WIT Press

Preserving Reinforced Concrete


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WIT Press


A. Foster, C. Atkins & L. Buckley


There is some debate as to when reinforcement was first added into concrete. Most concur that the Parthenon in Rome was fibre reinforced with animal hair almost 2000 years ago. After this, there is a difference of opinion between the French and the British as to the first iron reinforcement in the mid 1800s, with both claiming precedent. The first formally designed systems for reinforced concrete date from the 1900s produced by Hennebique and Mouchel. Early reinforced concrete structures are now falling within the remit of heritage structures, for example the Liver Building in Liverpool dates back to 1908 and is located on a UNESCO world heritage site. As time passes more and more post war structures are becoming recognised for their uniqueness and achieving protected status. This naturally includes increasingly large numbers of reinforced concrete structures. This paper discusses the various degradation mechanisms of reinforced concrete and methods of protection available. In addition the sustainability arguments for preserving rather than replacing concrete structures are highlighted, regardless of the aesthetics. Keywords: reinforced concrete, corrosion, repair, sustainability. 1 Introduction Formally designed reinforced concrete structures are part of our heritage, and are becoming recognised as such. However, durability has only been considered as an issue within design codes within the last 30 years (although corrosion of reinforcement was identified as a problem as early as 1910 [1]). The fact that any reinforced concrete structures are durable was not an original design consideration, but more a happy coincidence or side effect. The result of this is that a large number of the reinforced concrete heritage is in an increasingly poor condition. This paper presents a review of the historical systems that were in use,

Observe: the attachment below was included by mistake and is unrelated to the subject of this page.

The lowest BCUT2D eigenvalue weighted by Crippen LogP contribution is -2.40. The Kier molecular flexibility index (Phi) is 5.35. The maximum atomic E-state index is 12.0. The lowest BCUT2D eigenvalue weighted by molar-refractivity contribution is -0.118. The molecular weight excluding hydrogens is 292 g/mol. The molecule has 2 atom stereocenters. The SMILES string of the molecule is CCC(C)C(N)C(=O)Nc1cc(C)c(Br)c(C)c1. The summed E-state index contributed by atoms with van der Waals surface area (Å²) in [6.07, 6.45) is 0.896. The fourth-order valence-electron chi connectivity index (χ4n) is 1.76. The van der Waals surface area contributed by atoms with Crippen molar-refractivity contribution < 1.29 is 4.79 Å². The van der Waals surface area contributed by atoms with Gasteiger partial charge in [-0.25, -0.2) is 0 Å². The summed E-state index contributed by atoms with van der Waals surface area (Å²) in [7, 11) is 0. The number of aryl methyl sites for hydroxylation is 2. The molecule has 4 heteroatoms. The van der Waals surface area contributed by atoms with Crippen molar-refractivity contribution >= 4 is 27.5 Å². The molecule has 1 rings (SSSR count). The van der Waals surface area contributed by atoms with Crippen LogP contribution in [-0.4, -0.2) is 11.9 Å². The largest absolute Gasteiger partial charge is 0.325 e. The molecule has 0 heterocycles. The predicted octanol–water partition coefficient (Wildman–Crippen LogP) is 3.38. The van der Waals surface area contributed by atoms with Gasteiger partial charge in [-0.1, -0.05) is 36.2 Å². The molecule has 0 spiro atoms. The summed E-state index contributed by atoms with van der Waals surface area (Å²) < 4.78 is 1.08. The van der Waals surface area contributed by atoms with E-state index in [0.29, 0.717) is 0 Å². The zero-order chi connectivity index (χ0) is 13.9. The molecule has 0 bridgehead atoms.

reinforced concrete, corrosion, repair, sustainability.